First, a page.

In the case of Joseph Losey, who directed this then highly controversial 1960 prison drama, it can certainly be said Hollywood's loss was Britain's gain! We can hardly go wrong with a young Stanley Baker in the lead - few actors at the time would have been capable of giving a more vigorous performance than Baker.

The word ‘vigorous’ itself is virtually synonymous with the Welsh firebrand's style. Baker is Johnny Bannion - the prison 'Daddy' and criminal mastermind. At the beginning we are given a pretty good idea of prison life (in the late 50's or early 60's that is)… a ‘dog eat dog’ world where only the fittest truly survive unscathed. Bannion knows the ropes only too well and he is due to be released soon. Being an out and out criminal with a capital C there is no question of redemption with our Johnny. His somewhat dim-witted cellmate Snipe (John Molloy) has put him onto a sure fire ‘coup’ when he gets out. Johnny is met at the prison gate by an old compatriot - the slimy Mike Carter (Sam Wanamaker), who has insincerity oozing out of every pore and is rarely seen without a cigarette holder. Now would someone as sharp as Johnny actually trust a man like this? Mike is throwing a coming out (a different meaning then) party for Johnny when Johnny's neurotic ex Maggie (Jill Bennett) turns up. Carter announces gleefully “The Queen has arrived” and a short time later, at Johnny's request, she is shown off the premises after an ugly scene. However our anti-hero is not going to be without female company for long as on getting into bed that night he is a little surprised to find a naked woman (Bavarian actress Margit Saad) in his bed; after nearly chucking her out they get to talking and find they actually are attracted to each other… and before you know it Johnny has a new girlfriend on his release date. He wastes no time at all in arranging a big robbery at a racetrack abetted by slimy Mike and his two horrible henchman, Nigel Green (before getting decent parts) and Larry Taylor. Quite how this robbery is achieved is a little confusing, as indeed is the whole racetrack sequence. After leaving the track with bags of stolen dosh in a 'put up' taxi we then suddenly cut to Johnny driving alone in his Cadillac before stopping and walking into a huge field to bury a trunk full of money. What exactly happened in the interim period? Unfortunately he puts a wad in his overcoat pocket (he didn't even empty the satchel with the stolen loot taken from the race totalizer office).

No sooner does he return to his flat when he is greeted by his girlfriend and two police officers - he's already been ‘shopped’. Who by then? Slimy Sam? The coppers (who find the incriminating wad in his pocket) inform Johnny that it was his ex who grassed him up. The wad by the way was in his overcoat before, not his suit coat. Anyway our Johnny is soon back in the same prison after only six weeks - where he is ‘welcomed’ back by the rather sadistic and manipulative head prison warder Mr. Barrows (gravel-voiced Patrick Magee in one of his best roles) who mentioned upon Johnny's release that he'd be “seeing him soon”. A wise man our Mr. Barrows. Since those six weeks have passed things have changed drastically: we now have an Italian Mafiosi-type prison overlord named Frank Saffron (Gregoire 'Co-Co' Aslan) who Johnny approaches to help him get out. Can he trust this man? Quite frankly, whom on earth can Johnny trust? He also needs a transfer to his old block (where he has to handle a couple of nasty Irish lads who think they've stepped into shoes). This is all arranged for forty grand… which is exactly the sum Johnny buried in a wide open field - how on earth can he find that spot again anyway? A violent prison riot ensues and Johnny is set up in more ways than one. Now it is indeed all aboard for the skylark but there will be no rainbow in sight here for anyone…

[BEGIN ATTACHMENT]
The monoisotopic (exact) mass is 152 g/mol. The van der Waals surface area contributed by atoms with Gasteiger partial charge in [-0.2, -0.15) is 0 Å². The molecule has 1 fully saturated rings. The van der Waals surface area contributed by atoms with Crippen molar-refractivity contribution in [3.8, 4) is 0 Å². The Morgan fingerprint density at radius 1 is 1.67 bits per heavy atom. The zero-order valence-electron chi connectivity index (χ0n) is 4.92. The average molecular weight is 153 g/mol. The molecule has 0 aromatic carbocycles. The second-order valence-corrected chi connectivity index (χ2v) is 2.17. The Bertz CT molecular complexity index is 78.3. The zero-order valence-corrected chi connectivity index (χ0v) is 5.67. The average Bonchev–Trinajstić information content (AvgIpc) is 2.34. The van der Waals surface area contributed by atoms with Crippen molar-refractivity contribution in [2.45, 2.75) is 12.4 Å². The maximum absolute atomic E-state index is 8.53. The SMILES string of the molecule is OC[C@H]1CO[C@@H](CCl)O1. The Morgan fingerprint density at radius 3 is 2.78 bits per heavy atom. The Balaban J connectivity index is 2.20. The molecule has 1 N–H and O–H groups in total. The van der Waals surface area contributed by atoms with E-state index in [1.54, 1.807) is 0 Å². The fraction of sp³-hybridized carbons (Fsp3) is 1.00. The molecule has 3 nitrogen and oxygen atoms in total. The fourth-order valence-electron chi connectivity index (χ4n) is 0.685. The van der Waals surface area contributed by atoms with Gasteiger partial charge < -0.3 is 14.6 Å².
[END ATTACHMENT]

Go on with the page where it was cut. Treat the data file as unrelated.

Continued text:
This film is relentless with regards to the all out action, which more than makes amends for the number of loopholes that abound as far as the script is concerned. Johnny’s erratic behavior at the denouement makes no sense at all. Quite why the film was so controversial in its day (especially in Finland) seems a little odd to understand in this day and age. By nowadays prison standards it seems pretty tame – anyone ever seen the hard-hitting US prison drama OZ? There’s a comparison! It is a ‘man's film' and scriptwriter Alun Owen's depiction of women hardly says much.
Director Joseph Losey was another one who got out of Tinseltown before it came on top. As a member/ex-member of the Communist Party he would obviously have been blacklisted! This opus, known in the States as 'The Concrete Jungle', was penned by Alun Owen from an idea by Hammer veteran Jimmy Sangster. It appears that Losey had originally wanted the entire film to be made in a prison (Wandsworth was used in the film) but that may have been perhaps just too claustrophobic. However, the majority of the film is shot 'inside'.
Johnny Dankworth's score, with his wife Cleo Laine singing the catchy title song 'Thieving Boy' in her own inimitable way, compliments the film only too well. The icy location shots and Robert Krasker’s photography enhance this minor classic even more, to say nothing of the who's who of British character actors. Noel Willman (a respected theatre director) in the role of Prison Governor is his usual cold and unemotional self, while Patrick Wymark as Sol is telling as another slippery con. Australian baldy Kenneth J. Warren is nicely cast as bullyboy Cobbler, but quite how John Van Eyssen as prison inmate Formby, sounding like a member of the Royal family, survives in such an environment is another matter.

THE CRIMINAL is presented in a brand new restoration and bonus material includes ‘Audio Commentary’ by film historian Kat Ellinger.